Indianapolis Personal Injury Lawyer Discusses Choking Hazards

As your Indianapolis Personal Injury Lawyer, representing Hoosiers all over the State of Indiana out of our Indianapolis offices, we think this is a very important topic, especially around the holidays.  So many toys have small parts that can become apart from the toy, be picked up by your energetic toddler and go straight into the mouth.  Candy, a huge part of the holiday is small and certainly will be put straight into the child’s mouth.  They swallow, the part, or the candy gets stuck, and it is a race against time to open up the airway. The lack of oxygen can kill but it can also cause brain injury, injury to the esophagus and trachea, and damage to the lungs.  As mom always said, an ounce of prevention is worth a pound of cure.

Indianapolis Personal Injury AttorneysYoung children put almost everything in their mouth, which makes the main goal of choking prevention to keep any small items that your child might choke on out of his mouth. This may mean occasionally getting on all fours and checking under the kitchen table and other furniture and behind coach cushions.

Know what to look for.  Once you know what to look for the task is not so overwhelming. Some of the most common choking hazards include: whole grapes
• peanuts and other nuts
• popcorn
• hard candy and chewing gum
• hard foods, including raw vegetables
• soft foods, such as large cubes of cheese, caramels, etc.
• chewy foods, such as thick spoonfuls of peanut butter
• uncut hot dogs
• coins
• marbles and small balls
• small magnets
• small batteries
• balloons, which can be a choking hazard to kids under age eight when they put broken balloon pieces in their mouths or when they inhale intact balloons when trying to blow them up
• safety pins, pen caps, and tacks
• small toy parts that can fit inside a choke test cylinder or no-choke testing tube, which measures 1 1/4 inches wide by 2 1/4 inches long and simulates the size and shape of a young child’s throat, such as Lego building blocks, dice, beads, etc.
• dry pet food

Of course this does not mean that all of these items should be banned from the home, but it does mean they should not be in an area where your child, especially those crawling around on the floor, will be. Some tips include always be aware of what you are feeding your child.  If it is a hotdog, make sure the dog is cut into small enough pieces that they cannot become stuck in the throat. Supervise your children’s play and avoid age inappropriate toys.  If you have older children playing with smaller items, make sure the younger children are not able to get hold of the small pieces.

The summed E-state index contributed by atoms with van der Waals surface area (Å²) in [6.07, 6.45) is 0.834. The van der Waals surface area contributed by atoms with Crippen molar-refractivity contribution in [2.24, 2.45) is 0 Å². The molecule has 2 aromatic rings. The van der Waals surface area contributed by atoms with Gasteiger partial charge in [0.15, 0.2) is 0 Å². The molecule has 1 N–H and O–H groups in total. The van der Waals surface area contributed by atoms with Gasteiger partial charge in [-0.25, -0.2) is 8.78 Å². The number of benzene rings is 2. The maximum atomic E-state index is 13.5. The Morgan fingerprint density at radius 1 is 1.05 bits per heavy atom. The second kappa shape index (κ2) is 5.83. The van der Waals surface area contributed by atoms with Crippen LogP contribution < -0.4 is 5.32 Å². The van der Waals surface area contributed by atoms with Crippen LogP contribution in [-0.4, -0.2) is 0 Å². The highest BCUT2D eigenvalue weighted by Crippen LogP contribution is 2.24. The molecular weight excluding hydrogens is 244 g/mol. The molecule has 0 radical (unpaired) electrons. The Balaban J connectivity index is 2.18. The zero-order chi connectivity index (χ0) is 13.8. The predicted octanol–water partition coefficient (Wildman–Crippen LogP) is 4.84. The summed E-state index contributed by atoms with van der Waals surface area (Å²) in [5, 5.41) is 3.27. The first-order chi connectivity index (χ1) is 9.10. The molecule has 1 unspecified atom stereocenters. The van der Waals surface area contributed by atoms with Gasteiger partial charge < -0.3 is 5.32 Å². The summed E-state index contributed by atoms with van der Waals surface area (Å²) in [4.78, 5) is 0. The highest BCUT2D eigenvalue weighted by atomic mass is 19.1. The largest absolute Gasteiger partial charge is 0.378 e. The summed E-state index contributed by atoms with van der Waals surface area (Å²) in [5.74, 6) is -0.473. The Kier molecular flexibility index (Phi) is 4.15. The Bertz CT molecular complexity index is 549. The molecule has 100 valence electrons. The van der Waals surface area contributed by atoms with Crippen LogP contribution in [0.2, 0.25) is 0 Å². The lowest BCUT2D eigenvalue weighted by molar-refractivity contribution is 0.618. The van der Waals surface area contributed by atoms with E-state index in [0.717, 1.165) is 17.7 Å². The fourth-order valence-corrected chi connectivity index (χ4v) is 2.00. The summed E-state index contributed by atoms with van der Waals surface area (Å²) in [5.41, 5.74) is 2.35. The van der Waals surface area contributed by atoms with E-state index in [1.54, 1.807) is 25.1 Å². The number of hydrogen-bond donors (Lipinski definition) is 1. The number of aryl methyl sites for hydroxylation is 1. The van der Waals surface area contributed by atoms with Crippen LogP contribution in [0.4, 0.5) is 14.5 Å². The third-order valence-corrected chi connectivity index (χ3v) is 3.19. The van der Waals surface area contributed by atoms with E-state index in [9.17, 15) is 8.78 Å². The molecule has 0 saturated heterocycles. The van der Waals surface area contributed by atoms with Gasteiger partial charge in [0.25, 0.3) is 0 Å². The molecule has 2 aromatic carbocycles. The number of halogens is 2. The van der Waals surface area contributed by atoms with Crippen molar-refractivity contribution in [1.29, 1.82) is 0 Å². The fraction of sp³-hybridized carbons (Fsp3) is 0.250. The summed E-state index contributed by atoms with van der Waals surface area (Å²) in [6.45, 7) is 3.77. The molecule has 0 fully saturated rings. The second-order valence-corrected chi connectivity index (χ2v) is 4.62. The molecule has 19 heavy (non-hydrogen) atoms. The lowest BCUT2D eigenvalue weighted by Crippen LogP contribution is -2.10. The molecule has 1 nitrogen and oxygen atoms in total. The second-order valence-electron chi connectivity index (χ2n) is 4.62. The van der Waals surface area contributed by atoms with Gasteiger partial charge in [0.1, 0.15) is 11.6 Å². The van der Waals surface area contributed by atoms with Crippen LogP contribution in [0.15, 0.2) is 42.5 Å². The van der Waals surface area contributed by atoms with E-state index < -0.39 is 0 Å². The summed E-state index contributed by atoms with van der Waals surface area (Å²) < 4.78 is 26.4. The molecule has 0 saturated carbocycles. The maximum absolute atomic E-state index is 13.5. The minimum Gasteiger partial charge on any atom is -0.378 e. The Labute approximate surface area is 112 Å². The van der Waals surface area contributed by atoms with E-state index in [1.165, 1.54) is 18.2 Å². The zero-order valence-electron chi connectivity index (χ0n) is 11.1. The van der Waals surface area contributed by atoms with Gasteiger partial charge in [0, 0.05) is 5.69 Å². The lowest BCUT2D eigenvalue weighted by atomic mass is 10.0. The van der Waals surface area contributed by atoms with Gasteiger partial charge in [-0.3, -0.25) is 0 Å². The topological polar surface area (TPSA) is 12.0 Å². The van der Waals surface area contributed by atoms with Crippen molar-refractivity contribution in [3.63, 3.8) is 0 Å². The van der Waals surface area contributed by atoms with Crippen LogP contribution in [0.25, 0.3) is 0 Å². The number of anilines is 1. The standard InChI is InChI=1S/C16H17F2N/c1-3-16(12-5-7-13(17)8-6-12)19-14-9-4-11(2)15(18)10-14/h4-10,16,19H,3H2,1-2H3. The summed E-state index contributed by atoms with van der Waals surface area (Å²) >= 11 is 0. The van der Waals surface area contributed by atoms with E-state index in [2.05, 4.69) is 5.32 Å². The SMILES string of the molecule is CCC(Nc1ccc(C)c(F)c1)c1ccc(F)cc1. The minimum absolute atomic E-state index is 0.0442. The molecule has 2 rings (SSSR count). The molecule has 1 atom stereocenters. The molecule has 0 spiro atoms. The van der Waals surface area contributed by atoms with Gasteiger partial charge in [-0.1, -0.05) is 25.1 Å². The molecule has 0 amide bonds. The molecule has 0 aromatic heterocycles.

Choking Prevention

In addition to regularly checking the floor, your car, and other areas where your child crawls, walks, and plays, other steps to keep kids safe from choking include that you:

Learn CPR and keep emergency numbers by the phone, learn the Heimlich maneuver, keep medications and vitamins out of reach in child resistant containers, childproof cabinets and drawers so that your kids can’t get to small items inside them, supervise kids when they are eating, cut foods, like grapes and hot dogs, into small, one-half inch pieces, avoid foods that are not age appropriate for toddlers and preschoolers, like chewing gum, hard candy, and nuts until they are at least four years old, don’t let your kids play with toys that are not recommended for their age, since they may have small parts and could be a choking hazard, keep your older kids toys out of reach of younger siblings, regularly inspect toys to make sure that parts aren’t going to break off and throw out any broken toys, supervise kids under age eight if they are playing with a balloon, keep uninflated balloons out of reach, and throw away balloons once they deflate or break, see your pediatrician if your child seems to have an episode of choking, recovers, but then develops a chronic cough, since that can be a sign that your child aspirated the item and it is still in his lung, Also be sure to supervise your kids when they are outside, at someone else’s home that may not be as well childproofed as your own, or at a store, as there may be many choking hazards around that your toddler or preschooler could pick up.

NOTICE: No face-to-face meeting needed. You can remain safely in your home from case signup to settlement.